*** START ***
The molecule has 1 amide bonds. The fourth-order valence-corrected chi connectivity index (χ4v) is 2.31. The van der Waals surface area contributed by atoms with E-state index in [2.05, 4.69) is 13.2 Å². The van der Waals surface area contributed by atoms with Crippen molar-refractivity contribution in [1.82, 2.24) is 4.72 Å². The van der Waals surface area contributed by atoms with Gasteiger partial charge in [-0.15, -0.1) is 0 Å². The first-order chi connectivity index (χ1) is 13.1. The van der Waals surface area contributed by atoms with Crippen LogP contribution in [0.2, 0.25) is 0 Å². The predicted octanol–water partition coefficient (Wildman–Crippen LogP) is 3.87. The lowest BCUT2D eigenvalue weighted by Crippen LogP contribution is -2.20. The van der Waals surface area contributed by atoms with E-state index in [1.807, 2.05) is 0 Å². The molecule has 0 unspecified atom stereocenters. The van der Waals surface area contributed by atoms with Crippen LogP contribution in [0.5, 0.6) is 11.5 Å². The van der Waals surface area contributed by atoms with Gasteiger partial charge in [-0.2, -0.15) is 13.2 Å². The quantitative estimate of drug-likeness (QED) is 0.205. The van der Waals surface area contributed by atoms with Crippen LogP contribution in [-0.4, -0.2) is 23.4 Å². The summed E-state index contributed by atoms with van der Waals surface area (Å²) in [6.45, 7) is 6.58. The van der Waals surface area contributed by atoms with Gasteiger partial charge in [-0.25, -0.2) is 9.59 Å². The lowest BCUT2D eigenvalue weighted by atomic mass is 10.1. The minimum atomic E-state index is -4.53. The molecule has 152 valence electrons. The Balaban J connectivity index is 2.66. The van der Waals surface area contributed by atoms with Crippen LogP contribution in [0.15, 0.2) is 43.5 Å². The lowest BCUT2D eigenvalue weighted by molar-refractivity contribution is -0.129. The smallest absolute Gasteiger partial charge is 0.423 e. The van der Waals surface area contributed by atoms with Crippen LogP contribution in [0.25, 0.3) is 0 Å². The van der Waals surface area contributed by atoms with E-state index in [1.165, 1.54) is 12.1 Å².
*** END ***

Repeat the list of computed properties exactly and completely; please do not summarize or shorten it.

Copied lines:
The molecule has 1 amide bonds. The fourth-order valence-corrected chi connectivity index (χ4v) is 2.31. The van der Waals surface area contributed by atoms with E-state index in [2.05, 4.69) is 13.2 Å². The van der Waals surface area contributed by atoms with Crippen molar-refractivity contribution in [1.82, 2.24) is 4.72 Å². The van der Waals surface area contributed by atoms with Gasteiger partial charge in [-0.15, -0.1) is 0 Å². The first-order chi connectivity index (χ1) is 13.1. The van der Waals surface area contributed by atoms with Crippen LogP contribution in [0.2, 0.25) is 0 Å². The predicted octanol–water partition coefficient (Wildman–Crippen LogP) is 3.87. The lowest BCUT2D eigenvalue weighted by Crippen LogP contribution is -2.20. The van der Waals surface area contributed by atoms with E-state index in [1.807, 2.05) is 0 Å². The molecule has 0 unspecified atom stereocenters. The van der Waals surface area contributed by atoms with Crippen LogP contribution in [0.5, 0.6) is 11.5 Å². The van der Waals surface area contributed by atoms with Gasteiger partial charge in [-0.2, -0.15) is 13.2 Å². The quantitative estimate of drug-likeness (QED) is 0.205. The van der Waals surface area contributed by atoms with Crippen LogP contribution in [-0.4, -0.2) is 23.4 Å². The summed E-state index contributed by atoms with van der Waals surface area (Å²) in [6.45, 7) is 6.58. The van der Waals surface area contributed by atoms with Gasteiger partial charge in [-0.25, -0.2) is 9.59 Å². The lowest BCUT2D eigenvalue weighted by atomic mass is 10.1. The minimum atomic E-state index is -4.53. The molecule has 152 valence electrons. The Balaban J connectivity index is 2.66. The van der Waals surface area contributed by atoms with Crippen LogP contribution in [0.15, 0.2) is 43.5 Å². The lowest BCUT2D eigenvalue weighted by molar-refractivity contribution is -0.129. The smallest absolute Gasteiger partial charge is 0.423 e. The van der Waals surface area contributed by atoms with Crippen LogP contribution in [0.25, 0.3) is 0 Å². The van der Waals surface area contributed by atoms with E-state index in [1.165, 1.54) is 12.1 Å².